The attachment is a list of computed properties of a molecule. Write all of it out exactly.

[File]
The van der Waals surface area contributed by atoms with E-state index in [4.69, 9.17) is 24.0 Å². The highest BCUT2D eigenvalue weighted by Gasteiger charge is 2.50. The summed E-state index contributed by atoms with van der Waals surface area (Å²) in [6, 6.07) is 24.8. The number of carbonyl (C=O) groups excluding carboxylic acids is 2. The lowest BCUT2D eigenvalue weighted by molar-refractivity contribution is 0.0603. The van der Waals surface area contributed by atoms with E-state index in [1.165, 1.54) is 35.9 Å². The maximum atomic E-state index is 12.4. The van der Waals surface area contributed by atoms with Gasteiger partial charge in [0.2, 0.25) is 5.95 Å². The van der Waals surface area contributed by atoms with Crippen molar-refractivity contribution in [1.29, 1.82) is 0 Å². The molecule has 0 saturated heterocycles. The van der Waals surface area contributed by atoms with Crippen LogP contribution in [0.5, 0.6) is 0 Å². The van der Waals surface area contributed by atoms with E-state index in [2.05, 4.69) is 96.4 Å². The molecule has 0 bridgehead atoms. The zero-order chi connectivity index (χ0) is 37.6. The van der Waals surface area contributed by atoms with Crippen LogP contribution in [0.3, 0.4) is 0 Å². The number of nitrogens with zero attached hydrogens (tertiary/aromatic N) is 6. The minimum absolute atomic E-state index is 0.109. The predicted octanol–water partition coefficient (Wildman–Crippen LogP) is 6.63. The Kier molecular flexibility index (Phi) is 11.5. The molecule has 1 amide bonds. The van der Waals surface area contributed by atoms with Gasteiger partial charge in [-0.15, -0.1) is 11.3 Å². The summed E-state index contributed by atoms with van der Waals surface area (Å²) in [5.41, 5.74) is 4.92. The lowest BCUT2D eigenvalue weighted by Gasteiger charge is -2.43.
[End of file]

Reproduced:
The van der Waals surface area contributed by atoms with E-state index in [4.69, 9.17) is 24.0 Å². The highest BCUT2D eigenvalue weighted by Gasteiger charge is 2.50. The summed E-state index contributed by atoms with van der Waals surface area (Å²) in [6, 6.07) is 24.8. The number of carbonyl (C=O) groups excluding carboxylic acids is 2. The lowest BCUT2D eigenvalue weighted by molar-refractivity contribution is 0.0603. The van der Waals surface area contributed by atoms with E-state index in [1.165, 1.54) is 35.9 Å². The maximum atomic E-state index is 12.4. The van der Waals surface area contributed by atoms with Gasteiger partial charge in [0.2, 0.25) is 5.95 Å². The van der Waals surface area contributed by atoms with Crippen molar-refractivity contribution in [1.29, 1.82) is 0 Å². The molecule has 0 saturated heterocycles. The van der Waals surface area contributed by atoms with Crippen LogP contribution in [0.5, 0.6) is 0 Å². The van der Waals surface area contributed by atoms with E-state index in [2.05, 4.69) is 96.4 Å². The molecule has 0 bridgehead atoms. The zero-order chi connectivity index (χ0) is 37.6. The van der Waals surface area contributed by atoms with Crippen LogP contribution in [0.3, 0.4) is 0 Å². The number of nitrogens with zero attached hydrogens (tertiary/aromatic N) is 6. The minimum absolute atomic E-state index is 0.109. The predicted octanol–water partition coefficient (Wildman–Crippen LogP) is 6.63. The Kier molecular flexibility index (Phi) is 11.5. The molecule has 1 amide bonds. The van der Waals surface area contributed by atoms with Gasteiger partial charge in [-0.15, -0.1) is 11.3 Å². The summed E-state index contributed by atoms with van der Waals surface area (Å²) in [5.41, 5.74) is 4.92. The lowest BCUT2D eigenvalue weighted by Gasteiger charge is -2.43.